Autumn Statement Summary

With continued uncertainty about the future of the UK economy following Brexit and the US presidential election results, the OBR is forecasting lower than anticipated growth. This means tax receipts will be lower and borrowing higher, and this was the challenge facing the new Chancellor, Phillip Hammond in his first autumn statement. Mr Hammond has therefore acknowledged the inevitable and abandoned the target of balancing the budget by 2020. Given the uncertainty his strategy appears to be to try to make the economy more resilient by encouraging house building and other infrastructure spending.

The other much heralded changes related to helping the ordinary working class by increasing the minimum wage to £7.50 per hour from April 2017 and changing Universal Credit rules so that the people keep more of their benefits as their work income rises. However these changes do not go far enough to reverse the benefit cuts made previously by George Osborne.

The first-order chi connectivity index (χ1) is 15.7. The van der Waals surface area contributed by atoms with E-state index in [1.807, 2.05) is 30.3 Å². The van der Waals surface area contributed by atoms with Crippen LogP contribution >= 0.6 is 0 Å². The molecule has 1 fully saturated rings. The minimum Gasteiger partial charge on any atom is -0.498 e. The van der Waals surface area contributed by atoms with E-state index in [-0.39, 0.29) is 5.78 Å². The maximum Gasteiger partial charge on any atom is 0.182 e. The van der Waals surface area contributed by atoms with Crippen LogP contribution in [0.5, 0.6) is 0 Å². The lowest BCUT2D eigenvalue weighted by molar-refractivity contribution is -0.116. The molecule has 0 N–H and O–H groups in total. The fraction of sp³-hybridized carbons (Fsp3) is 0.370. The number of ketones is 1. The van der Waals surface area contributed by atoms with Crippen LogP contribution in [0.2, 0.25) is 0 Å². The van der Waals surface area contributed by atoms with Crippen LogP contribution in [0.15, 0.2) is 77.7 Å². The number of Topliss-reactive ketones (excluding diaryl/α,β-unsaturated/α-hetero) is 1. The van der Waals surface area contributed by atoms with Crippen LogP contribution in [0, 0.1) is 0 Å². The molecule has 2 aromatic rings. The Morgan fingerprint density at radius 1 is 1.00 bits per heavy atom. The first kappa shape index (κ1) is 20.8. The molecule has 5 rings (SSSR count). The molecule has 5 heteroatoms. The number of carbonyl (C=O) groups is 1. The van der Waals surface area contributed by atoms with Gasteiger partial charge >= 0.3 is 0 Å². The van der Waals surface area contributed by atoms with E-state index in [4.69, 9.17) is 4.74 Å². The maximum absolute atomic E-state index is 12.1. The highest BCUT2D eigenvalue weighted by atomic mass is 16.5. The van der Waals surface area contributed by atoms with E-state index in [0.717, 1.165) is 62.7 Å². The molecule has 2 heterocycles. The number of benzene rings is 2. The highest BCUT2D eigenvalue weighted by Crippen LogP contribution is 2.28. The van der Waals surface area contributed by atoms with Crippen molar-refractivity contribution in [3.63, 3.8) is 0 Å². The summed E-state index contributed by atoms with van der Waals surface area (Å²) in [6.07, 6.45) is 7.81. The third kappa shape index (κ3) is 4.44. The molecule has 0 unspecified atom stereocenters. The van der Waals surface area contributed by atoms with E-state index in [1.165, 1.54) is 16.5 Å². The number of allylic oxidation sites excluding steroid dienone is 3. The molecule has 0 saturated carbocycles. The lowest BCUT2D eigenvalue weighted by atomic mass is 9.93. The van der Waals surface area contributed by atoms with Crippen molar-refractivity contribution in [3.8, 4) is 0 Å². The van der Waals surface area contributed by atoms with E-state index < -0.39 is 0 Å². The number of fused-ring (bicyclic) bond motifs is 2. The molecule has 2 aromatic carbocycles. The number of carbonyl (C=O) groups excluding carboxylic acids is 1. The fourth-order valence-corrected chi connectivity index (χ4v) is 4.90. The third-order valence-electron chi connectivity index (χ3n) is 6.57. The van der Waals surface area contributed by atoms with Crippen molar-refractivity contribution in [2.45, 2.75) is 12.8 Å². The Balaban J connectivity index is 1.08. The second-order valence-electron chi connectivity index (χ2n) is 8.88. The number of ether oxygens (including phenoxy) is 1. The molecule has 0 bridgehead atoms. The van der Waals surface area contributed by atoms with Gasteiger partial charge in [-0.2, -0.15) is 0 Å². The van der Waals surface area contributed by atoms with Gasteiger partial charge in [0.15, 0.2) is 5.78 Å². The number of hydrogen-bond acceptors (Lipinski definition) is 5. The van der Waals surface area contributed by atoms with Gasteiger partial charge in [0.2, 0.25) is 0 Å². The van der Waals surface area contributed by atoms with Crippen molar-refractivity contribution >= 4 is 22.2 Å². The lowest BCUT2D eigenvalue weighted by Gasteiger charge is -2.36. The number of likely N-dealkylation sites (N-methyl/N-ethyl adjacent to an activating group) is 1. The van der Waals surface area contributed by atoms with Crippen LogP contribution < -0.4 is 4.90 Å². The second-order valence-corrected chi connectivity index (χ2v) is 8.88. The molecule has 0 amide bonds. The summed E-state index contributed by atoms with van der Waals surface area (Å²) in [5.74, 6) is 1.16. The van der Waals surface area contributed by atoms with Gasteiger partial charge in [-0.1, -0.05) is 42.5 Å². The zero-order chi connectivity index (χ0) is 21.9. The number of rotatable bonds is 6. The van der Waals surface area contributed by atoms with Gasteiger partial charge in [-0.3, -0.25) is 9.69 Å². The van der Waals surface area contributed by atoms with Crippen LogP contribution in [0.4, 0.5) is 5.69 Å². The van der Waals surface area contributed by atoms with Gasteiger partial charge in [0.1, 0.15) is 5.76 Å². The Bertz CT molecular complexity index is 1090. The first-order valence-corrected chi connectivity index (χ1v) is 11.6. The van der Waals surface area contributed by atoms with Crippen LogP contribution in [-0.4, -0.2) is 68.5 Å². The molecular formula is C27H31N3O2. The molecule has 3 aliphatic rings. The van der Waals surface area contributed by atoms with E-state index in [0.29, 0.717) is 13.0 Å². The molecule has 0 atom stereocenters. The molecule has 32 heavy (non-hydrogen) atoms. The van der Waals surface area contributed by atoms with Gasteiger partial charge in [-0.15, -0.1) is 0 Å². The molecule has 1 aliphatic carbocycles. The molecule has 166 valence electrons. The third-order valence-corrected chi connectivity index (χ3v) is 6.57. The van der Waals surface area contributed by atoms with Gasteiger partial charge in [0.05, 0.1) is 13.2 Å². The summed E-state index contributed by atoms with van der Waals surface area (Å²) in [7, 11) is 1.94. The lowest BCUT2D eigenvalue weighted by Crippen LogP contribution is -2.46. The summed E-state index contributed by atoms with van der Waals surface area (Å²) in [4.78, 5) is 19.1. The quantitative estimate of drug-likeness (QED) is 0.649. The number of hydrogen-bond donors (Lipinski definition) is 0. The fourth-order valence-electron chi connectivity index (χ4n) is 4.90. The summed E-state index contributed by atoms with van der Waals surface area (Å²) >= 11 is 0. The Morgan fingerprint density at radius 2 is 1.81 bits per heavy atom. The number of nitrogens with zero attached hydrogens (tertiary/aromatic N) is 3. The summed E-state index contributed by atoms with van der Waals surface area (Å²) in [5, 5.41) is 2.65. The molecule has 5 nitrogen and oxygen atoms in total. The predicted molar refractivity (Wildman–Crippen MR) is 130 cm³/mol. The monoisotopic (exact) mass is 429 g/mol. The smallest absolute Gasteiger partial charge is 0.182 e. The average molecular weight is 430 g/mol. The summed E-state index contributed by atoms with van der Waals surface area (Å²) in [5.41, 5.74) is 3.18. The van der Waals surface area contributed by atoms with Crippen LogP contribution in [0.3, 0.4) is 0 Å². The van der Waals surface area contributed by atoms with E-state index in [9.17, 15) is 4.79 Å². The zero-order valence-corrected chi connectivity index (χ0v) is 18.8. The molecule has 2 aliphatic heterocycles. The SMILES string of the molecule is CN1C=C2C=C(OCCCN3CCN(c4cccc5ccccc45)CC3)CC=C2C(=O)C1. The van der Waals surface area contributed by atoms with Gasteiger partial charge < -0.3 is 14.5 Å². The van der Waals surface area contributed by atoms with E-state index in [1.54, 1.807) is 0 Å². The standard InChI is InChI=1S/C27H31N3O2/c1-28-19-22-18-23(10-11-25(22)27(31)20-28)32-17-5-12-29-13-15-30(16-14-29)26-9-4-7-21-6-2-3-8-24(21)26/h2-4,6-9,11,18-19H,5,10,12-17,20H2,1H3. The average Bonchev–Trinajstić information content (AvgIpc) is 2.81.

A summary of the major changes includes:

For Individuals –

  • Personal allowance to be increased to £11,500 from April 2017
  • Higher rate threshold to be increased to £45,000 from April 2017
  • Annual ISA allowance to be increased to £20,000 for 2017/18
  • Introduction of a new investment bond

For Employers –

  • The National Living Wage for employees over the age of 25 is to be increased to £7.50 from April 2017
  • Removal of tax & NI benefits of salary sacrifice schemes with the exception of pensions, childcare vouchers and cycle to work
  • From April 2018 termination payments in excess of £30,000 will also be subject to national insurance

For Business –

  • Commitment to cut corporation tax rate to 17% by 2020
  • Reform of trade loss relief